The recovering economy is resuscitating the business of building cargo vans, along with every other kind of commercial vehicle. Conversations with the major players in this business reveal trends in buyers' engine choices and in weight categories.
European Sprinters are now sold by a growing network of Mercedes-Benz and Freightliner dealers.
In general, gasoline power has become more popular, while heavier chassis are favored by some customers. These developments vary among builders, but the gasoline trend is a fortunate coincidence for Ford, which has ended the diesel option in its popular E-Series. The trend is causing Freightliner Custom Chassis to introduce a gasoline option. Low fuel prices and stiff upcharges for most 2010-spec diesel engines are reasons.
Exceptions to the rising 2010 diesel upcharges include Daimler Vans' Sprinter, whose list price was cut for 2010, even though its engine was fitted with the BlueTec selective catalytic reduction system. Daimler could lower the price because BlueTec has been used for several years in Europe and is shared among many car and truck vehicles, so costs are spread out, a spokesman said. And Ford's new PowerStroke diesel for SuperDuty pickups and chassis-cab models is priced the same as the '09-spec Navistar diesel it replaces.
General Motors is selling its 6-liter gasoline V-8 to two walk-in chassis builders, Workhorse and Freightliner Custom Chassis, as well as to Isuzu Commercial Trucks for its NPR Gas low-cab-forward model. Isuzu and Workhorse will also buy GM's 6-speed Hydra-Matic for use with the engine. The Vortec 6000 has become the standard engine for GM's own Heavy Duty pickups, and it's available in heavier G-series vans. For 2011 vans and cutaways, GM has also announced a natural gas option for this engine.
But is gasoline power enough for heavier applications, like ambulances, which have become mobile emergency rooms? General Motors doesn't think so and made sure it engineered its improved Duramax diesel into its G-series vans and cutaway chassis. Daimler's Sprinter is a diesel competitor, but its diesel is too small, GM asserts. GM's Duramax V-8 has 200 pounds-feet more torque than the Sprinter's V-6 diesel and 105 pounds-feet more than the gasoline V-10 that Ford uses in its ambulance package.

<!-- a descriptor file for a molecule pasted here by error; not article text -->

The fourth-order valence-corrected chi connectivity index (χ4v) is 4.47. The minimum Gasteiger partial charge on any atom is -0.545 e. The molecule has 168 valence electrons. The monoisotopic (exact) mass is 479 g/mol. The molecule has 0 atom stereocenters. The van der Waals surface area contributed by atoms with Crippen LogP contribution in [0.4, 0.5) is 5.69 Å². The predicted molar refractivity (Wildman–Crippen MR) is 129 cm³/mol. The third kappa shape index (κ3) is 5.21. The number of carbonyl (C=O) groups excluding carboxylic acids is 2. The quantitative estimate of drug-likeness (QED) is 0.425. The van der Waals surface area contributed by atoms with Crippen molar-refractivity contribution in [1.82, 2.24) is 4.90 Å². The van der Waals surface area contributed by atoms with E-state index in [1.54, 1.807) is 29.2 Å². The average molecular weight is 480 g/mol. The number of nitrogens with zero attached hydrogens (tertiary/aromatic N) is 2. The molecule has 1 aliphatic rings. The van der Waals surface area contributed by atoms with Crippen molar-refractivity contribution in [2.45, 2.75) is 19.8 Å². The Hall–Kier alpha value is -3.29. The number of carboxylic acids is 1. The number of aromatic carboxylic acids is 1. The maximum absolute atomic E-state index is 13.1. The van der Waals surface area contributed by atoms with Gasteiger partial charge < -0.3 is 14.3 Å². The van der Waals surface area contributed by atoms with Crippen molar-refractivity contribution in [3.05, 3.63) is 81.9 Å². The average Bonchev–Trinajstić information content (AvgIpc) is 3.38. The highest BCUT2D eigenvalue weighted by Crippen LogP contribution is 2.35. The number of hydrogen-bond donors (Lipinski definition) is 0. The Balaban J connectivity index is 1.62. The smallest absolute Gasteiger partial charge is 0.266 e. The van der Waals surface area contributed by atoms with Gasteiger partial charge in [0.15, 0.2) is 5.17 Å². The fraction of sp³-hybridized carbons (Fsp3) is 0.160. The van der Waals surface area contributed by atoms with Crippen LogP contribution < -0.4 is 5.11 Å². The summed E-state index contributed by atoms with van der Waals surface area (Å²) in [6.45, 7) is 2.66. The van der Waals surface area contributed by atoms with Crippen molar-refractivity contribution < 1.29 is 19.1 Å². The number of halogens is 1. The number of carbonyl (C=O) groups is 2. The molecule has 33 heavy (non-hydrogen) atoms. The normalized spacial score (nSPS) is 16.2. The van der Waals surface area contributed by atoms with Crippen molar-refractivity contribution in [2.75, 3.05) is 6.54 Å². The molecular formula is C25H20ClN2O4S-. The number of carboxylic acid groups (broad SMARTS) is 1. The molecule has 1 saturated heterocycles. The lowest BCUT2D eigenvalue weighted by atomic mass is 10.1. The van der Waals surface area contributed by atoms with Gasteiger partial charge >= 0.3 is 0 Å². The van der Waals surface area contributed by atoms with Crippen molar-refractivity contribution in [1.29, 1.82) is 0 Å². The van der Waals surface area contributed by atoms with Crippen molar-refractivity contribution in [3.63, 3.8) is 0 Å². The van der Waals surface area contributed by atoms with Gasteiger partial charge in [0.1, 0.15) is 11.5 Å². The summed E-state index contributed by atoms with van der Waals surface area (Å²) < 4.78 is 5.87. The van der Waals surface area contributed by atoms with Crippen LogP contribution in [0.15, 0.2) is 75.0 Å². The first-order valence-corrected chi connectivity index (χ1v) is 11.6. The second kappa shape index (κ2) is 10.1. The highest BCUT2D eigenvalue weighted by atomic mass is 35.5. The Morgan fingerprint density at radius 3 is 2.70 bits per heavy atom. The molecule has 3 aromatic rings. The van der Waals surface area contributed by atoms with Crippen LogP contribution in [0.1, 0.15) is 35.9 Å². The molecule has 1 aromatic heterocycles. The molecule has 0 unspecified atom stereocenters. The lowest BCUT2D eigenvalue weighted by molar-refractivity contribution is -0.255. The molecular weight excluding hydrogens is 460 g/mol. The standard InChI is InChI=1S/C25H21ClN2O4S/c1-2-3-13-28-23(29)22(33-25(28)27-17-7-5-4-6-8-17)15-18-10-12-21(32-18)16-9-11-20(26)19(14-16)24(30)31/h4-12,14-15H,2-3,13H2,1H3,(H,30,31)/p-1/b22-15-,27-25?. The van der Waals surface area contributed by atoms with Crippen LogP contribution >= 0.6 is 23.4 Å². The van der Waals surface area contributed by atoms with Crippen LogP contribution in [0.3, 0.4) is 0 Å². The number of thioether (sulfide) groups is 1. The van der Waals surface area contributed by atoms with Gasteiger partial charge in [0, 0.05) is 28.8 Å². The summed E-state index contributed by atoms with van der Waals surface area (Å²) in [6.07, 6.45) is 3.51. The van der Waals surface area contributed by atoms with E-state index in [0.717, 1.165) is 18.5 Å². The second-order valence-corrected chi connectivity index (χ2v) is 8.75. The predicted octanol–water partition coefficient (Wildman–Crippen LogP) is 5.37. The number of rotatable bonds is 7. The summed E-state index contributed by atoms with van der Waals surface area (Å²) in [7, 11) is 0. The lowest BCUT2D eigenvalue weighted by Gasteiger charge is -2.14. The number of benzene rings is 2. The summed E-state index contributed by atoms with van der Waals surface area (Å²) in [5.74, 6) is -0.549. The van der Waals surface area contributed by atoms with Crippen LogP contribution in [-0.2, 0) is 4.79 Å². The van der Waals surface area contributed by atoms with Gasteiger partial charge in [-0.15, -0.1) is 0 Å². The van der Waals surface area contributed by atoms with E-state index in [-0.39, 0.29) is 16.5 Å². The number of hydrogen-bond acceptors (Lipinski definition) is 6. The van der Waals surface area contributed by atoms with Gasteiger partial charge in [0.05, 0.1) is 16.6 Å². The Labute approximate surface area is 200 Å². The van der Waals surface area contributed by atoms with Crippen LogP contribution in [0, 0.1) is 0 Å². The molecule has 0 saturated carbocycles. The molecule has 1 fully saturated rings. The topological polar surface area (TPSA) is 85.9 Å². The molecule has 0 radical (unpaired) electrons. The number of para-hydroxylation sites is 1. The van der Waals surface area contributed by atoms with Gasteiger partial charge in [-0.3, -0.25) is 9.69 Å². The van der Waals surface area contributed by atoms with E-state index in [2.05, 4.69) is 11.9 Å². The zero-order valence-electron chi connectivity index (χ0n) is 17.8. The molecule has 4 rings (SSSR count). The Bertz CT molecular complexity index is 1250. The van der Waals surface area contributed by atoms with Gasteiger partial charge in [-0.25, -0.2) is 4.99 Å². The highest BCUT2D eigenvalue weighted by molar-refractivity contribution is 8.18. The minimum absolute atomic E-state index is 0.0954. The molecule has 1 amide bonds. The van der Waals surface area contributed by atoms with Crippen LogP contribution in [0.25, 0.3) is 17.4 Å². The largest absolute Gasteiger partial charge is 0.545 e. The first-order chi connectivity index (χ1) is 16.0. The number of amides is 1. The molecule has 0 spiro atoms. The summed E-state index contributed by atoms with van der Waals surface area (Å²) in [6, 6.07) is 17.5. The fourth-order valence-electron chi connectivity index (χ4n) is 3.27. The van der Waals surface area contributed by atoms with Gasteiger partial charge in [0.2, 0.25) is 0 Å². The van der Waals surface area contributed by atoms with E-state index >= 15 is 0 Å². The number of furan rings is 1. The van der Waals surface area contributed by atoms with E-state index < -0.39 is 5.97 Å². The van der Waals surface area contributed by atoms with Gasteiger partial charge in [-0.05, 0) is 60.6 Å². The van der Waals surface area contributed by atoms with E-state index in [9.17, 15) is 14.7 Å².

Domestic full-size cargo vans with short noses and integral steel bodies, mounted on ladder-type frames, have been best-sellers among commercial and personal-use customers for about 40 years. They began as the Big Three's compact vans in the early 1960s, then grew in size and power, with bigger bodies, heftier frames and V-8s replacing the early flat and inline six-cylinder engines. Full-size vans quickly replaced pickup-based longer-nose "panel trucks" that dated to the early days of the American automotive industry. Cutaway versions are chassis-cab products that can be fitted with high-cube van or specialty bodies.
Ford Motor's E-Series and General Motors' G vans sell in more than enough numbers to justify their separate chassis designs and production lines. They also account for the big bulk of sales in the cargo van business. Sales languished during the recession but are now recovering, the builders report. Chrysler left van building nine years ago when it took on the Sprinter from its German partner, Daimler, but Daimler cancelled that deal last December following Chrysler's bankruptcy and merger with Fiat of Italy.
Walk-in vans, with their characteristic side stairs into the cab and a door leading to large high-roof cargo sections, constitute a separate segment. These are also body-on-frame vehicles, and gross-weight ratings range from Class 3 to 6, so they can be medium-duty trucks. Users tend to keep them a long time - 10 to 15 years or more - so are willing to pay for ruggedness, including vendor-built aluminum bodies. Navistar's new eStar electric van is a cab-chassis truck fitted with a fiberglass walk-in body.